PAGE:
These hard drives can be compromised by attacks on either side the firewall.

Needs Assessment

Before purchasing an MFP, its important to understand how much printing,
copying or faxing is being done.

How important is the ability to print in color? How often do you need to print or
copy large quantities of collated and stapled materials?

How important is scanning? Do you scan photos or primarily text and image

How important is it that desktop users have direct fax capabilities from their

Have you considered fully the potential security issues of MFPs? How does the
addition of the networked devices impact your security policies?

Some single-function copiers may remain because some workers, such as clerks
and administrators do too much copying to share the device as a printer,
whereas some single-function printers will remain because the nature of the work
drives printing rather than copying.

A thorough needs assessment will help you understand if and how MFPs will
improve business processes and save money.


MFPs are often priced the same way as copiers. They are usually leased, with
service and supply contracts negotiable and based on usage volumes. This is
quite different than the pricing strategies in the printer market.

The pricing model includes three main parts; Purchase/Lease and Payment
Schedule, Financing, and Service Contracts.

This paper uses the following references: Gartner Group, PC Magazine, Network
Computing Magazine, InfoWorld Magazine
Service contracts usually commit you to paying for a certain number of
prints/copies per month. Most dealers have usage-volume tiers and have price
ranges for each tier. The higher your tier, the lower the per print/copy cost
should be. However, you pay for x number of pages even if you don’t use them
all. If you exceed your allotment, you pay extra.

Procurement Vehicles

For copiers, there are three manufacturers under an exclusive contract - Canon,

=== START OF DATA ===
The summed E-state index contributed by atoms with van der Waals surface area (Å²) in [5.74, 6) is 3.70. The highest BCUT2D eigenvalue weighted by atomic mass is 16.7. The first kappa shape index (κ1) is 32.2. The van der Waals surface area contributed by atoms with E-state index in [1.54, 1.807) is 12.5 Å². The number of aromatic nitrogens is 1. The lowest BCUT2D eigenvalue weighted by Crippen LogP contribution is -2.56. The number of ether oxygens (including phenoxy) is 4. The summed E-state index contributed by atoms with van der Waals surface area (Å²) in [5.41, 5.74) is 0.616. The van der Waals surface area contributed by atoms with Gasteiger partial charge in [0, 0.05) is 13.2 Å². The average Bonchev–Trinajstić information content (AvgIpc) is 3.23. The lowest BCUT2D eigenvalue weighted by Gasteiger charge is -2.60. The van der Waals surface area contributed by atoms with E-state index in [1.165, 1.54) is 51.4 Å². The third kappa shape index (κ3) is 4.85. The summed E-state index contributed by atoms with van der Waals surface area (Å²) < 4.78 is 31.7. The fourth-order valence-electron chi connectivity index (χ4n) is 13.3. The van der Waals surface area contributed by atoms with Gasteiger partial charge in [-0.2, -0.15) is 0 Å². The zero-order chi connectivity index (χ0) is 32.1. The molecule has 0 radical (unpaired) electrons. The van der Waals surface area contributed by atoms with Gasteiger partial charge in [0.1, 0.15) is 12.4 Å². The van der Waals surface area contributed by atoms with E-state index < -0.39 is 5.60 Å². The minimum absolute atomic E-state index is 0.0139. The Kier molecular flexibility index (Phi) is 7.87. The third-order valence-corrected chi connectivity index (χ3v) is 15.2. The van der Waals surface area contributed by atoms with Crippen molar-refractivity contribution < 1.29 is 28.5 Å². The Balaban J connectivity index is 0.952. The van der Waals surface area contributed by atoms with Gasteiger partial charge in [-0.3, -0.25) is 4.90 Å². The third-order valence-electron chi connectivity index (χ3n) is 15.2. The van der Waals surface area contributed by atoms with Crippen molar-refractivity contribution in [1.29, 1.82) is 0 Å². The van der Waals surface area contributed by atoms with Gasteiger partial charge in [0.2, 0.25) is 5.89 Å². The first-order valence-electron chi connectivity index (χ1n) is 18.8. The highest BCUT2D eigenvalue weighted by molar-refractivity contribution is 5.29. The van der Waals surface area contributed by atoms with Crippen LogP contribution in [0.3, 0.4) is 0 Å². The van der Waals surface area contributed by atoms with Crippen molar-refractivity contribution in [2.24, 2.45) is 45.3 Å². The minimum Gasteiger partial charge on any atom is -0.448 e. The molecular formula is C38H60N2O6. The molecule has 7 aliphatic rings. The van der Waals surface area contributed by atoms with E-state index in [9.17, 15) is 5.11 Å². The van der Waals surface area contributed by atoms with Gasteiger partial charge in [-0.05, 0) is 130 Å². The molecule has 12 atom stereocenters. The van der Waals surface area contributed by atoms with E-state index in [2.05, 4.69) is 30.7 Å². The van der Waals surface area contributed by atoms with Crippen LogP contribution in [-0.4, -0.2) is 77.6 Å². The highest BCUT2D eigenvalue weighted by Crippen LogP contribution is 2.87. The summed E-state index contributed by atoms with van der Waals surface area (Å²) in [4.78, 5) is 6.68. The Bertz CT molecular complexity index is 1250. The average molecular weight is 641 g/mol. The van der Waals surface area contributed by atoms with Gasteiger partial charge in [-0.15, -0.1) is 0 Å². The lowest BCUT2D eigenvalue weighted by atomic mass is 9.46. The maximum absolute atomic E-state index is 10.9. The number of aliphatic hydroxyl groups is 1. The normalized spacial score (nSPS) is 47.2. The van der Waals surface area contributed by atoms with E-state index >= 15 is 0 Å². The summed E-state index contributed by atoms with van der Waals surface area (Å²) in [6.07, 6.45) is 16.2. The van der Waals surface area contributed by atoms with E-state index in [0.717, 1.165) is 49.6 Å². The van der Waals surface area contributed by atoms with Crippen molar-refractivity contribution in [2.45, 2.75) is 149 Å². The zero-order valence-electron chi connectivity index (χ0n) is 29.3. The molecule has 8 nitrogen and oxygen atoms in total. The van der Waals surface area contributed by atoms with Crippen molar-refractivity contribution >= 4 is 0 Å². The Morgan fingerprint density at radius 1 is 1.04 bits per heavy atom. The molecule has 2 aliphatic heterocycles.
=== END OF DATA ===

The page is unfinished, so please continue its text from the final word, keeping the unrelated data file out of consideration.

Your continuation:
Ricoh, and Toshiba.

For printers, there are four manufacturers under non-exclusive WSCA contracts
– HP, Dell, Kyocera, and Lexmark. However, purchase is limited to these four by
way of State standard for printers.

MFPs can be purchased from Canon, Ricoh, and Toshiba under the Copier
Contract, or from HP and Kyocera (additional MFPs supported by ITSD) under
the WSCA contracts or any other State procurement vehicle.


A MFP may be a good choice if;

         You have printers, scanners, fax machines or copiers that seem to be
         excessively or completely underutilized.
         Your users spend a lot of time moving documents from one device to
         another – printer to fax machine for example.
         You could improve your office workflow or data storage systems by
         converting documents to electronic format for sending, sharing, archiving.
         You want to reduce maintenance and consumable costs associated with a
         large disparate inventory of office machines.

It is incumbent upon the agency to carefully weigh these considerations in order
to determine the best course of action (including which contract to use) at the
time of procurement.

This paper uses the following references: Gartner Group, PC Magazine, Network
Computing Magazine, InfoWorld Magazine